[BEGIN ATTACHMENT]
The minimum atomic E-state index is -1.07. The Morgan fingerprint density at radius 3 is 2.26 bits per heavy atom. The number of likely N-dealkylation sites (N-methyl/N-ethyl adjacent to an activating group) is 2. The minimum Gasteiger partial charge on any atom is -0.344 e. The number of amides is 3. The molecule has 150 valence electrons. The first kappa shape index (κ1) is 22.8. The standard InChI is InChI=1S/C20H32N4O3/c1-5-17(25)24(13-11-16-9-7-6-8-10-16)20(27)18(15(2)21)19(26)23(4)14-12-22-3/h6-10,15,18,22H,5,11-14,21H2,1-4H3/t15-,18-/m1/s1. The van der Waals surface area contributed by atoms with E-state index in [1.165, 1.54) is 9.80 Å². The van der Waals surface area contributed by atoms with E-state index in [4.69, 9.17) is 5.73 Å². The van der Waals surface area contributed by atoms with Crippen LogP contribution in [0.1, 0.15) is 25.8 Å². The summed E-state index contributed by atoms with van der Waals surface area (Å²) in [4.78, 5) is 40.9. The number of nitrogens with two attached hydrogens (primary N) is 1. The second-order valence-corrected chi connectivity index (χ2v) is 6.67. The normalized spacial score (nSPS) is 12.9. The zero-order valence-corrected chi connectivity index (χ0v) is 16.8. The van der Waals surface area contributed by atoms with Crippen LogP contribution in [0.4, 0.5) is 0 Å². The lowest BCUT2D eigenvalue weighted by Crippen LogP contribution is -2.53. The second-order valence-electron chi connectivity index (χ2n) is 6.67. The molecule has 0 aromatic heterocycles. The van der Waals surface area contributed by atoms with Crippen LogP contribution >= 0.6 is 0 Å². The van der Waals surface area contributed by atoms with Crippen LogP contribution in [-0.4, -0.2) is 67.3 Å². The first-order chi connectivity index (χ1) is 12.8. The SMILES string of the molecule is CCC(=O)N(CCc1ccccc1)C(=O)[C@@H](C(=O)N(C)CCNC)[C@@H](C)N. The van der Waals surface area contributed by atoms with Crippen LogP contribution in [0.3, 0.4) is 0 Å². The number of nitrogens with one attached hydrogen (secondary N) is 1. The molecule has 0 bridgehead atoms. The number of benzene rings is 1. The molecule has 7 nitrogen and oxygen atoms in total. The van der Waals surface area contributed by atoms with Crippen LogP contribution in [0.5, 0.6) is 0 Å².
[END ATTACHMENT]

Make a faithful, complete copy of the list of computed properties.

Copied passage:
The minimum atomic E-state index is -1.07. The Morgan fingerprint density at radius 3 is 2.26 bits per heavy atom. The number of likely N-dealkylation sites (N-methyl/N-ethyl adjacent to an activating group) is 2. The minimum Gasteiger partial charge on any atom is -0.344 e. The number of amides is 3. The molecule has 150 valence electrons. The first kappa shape index (κ1) is 22.8. The standard InChI is InChI=1S/C20H32N4O3/c1-5-17(25)24(13-11-16-9-7-6-8-10-16)20(27)18(15(2)21)19(26)23(4)14-12-22-3/h6-10,15,18,22H,5,11-14,21H2,1-4H3/t15-,18-/m1/s1. The van der Waals surface area contributed by atoms with E-state index in [1.165, 1.54) is 9.80 Å². The van der Waals surface area contributed by atoms with E-state index in [4.69, 9.17) is 5.73 Å². The van der Waals surface area contributed by atoms with Crippen LogP contribution in [0.1, 0.15) is 25.8 Å². The summed E-state index contributed by atoms with van der Waals surface area (Å²) in [4.78, 5) is 40.9. The number of nitrogens with two attached hydrogens (primary N) is 1. The second-order valence-corrected chi connectivity index (χ2v) is 6.67. The normalized spacial score (nSPS) is 12.9. The zero-order valence-corrected chi connectivity index (χ0v) is 16.8. The van der Waals surface area contributed by atoms with Crippen LogP contribution in [0.4, 0.5) is 0 Å². The lowest BCUT2D eigenvalue weighted by Crippen LogP contribution is -2.53. The second-order valence-electron chi connectivity index (χ2n) is 6.67. The molecule has 0 aromatic heterocycles. The van der Waals surface area contributed by atoms with Crippen LogP contribution >= 0.6 is 0 Å². The van der Waals surface area contributed by atoms with Crippen LogP contribution in [-0.4, -0.2) is 67.3 Å². The first-order chi connectivity index (χ1) is 12.8. The SMILES string of the molecule is CCC(=O)N(CCc1ccccc1)C(=O)[C@@H](C(=O)N(C)CCNC)[C@@H](C)N. The van der Waals surface area contributed by atoms with Crippen LogP contribution in [0.3, 0.4) is 0 Å². The number of nitrogens with one attached hydrogen (secondary N) is 1. The molecule has 0 bridgehead atoms. The number of benzene rings is 1. The molecule has 7 nitrogen and oxygen atoms in total. The van der Waals surface area contributed by atoms with Crippen LogP contribution in [0.5, 0.6) is 0 Å².